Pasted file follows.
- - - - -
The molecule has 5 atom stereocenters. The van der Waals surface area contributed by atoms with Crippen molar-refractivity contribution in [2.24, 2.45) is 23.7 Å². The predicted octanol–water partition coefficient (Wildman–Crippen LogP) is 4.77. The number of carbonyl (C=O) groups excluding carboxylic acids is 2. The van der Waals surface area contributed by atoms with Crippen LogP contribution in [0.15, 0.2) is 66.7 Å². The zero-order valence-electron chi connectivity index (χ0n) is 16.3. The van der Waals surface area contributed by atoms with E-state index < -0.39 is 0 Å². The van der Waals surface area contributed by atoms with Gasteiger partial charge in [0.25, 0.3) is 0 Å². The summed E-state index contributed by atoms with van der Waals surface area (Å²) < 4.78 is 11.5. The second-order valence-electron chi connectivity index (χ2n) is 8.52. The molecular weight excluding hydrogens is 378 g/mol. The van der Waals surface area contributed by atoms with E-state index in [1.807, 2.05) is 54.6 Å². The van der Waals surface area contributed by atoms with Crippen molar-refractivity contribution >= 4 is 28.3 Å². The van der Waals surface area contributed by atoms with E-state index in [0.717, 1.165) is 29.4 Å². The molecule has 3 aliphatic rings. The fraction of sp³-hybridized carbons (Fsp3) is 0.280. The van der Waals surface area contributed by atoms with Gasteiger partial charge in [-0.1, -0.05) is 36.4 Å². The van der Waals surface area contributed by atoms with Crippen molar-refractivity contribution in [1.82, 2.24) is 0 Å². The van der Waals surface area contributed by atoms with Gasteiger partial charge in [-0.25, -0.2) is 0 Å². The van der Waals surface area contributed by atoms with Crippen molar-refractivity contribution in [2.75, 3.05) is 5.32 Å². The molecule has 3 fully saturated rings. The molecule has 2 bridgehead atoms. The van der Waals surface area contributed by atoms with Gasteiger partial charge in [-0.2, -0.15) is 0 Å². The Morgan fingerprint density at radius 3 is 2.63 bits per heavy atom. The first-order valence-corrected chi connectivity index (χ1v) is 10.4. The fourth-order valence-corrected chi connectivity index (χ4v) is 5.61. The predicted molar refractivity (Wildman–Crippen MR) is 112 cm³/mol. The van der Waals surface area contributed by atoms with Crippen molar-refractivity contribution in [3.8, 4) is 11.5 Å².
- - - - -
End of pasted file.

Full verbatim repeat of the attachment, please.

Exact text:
The molecule has 5 atom stereocenters. The van der Waals surface area contributed by atoms with Crippen molar-refractivity contribution in [2.24, 2.45) is 23.7 Å². The predicted octanol–water partition coefficient (Wildman–Crippen LogP) is 4.77. The number of carbonyl (C=O) groups excluding carboxylic acids is 2. The van der Waals surface area contributed by atoms with Crippen LogP contribution in [0.15, 0.2) is 66.7 Å². The zero-order valence-electron chi connectivity index (χ0n) is 16.3. The van der Waals surface area contributed by atoms with E-state index < -0.39 is 0 Å². The van der Waals surface area contributed by atoms with Gasteiger partial charge in [0.25, 0.3) is 0 Å². The summed E-state index contributed by atoms with van der Waals surface area (Å²) < 4.78 is 11.5. The second-order valence-electron chi connectivity index (χ2n) is 8.52. The molecular weight excluding hydrogens is 378 g/mol. The van der Waals surface area contributed by atoms with E-state index in [1.807, 2.05) is 54.6 Å². The van der Waals surface area contributed by atoms with Crippen molar-refractivity contribution >= 4 is 28.3 Å². The van der Waals surface area contributed by atoms with E-state index in [0.717, 1.165) is 29.4 Å². The molecule has 3 aliphatic rings. The fraction of sp³-hybridized carbons (Fsp3) is 0.280. The van der Waals surface area contributed by atoms with Gasteiger partial charge in [-0.1, -0.05) is 36.4 Å². The van der Waals surface area contributed by atoms with Crippen molar-refractivity contribution in [1.82, 2.24) is 0 Å². The van der Waals surface area contributed by atoms with Gasteiger partial charge in [-0.25, -0.2) is 0 Å². The van der Waals surface area contributed by atoms with Crippen molar-refractivity contribution in [2.75, 3.05) is 5.32 Å². The molecule has 3 fully saturated rings. The molecule has 2 bridgehead atoms. The van der Waals surface area contributed by atoms with Gasteiger partial charge in [-0.2, -0.15) is 0 Å². The Morgan fingerprint density at radius 3 is 2.63 bits per heavy atom. The first-order valence-corrected chi connectivity index (χ1v) is 10.4. The fourth-order valence-corrected chi connectivity index (χ4v) is 5.61. The predicted molar refractivity (Wildman–Crippen MR) is 112 cm³/mol. The van der Waals surface area contributed by atoms with Crippen molar-refractivity contribution in [3.8, 4) is 11.5 Å².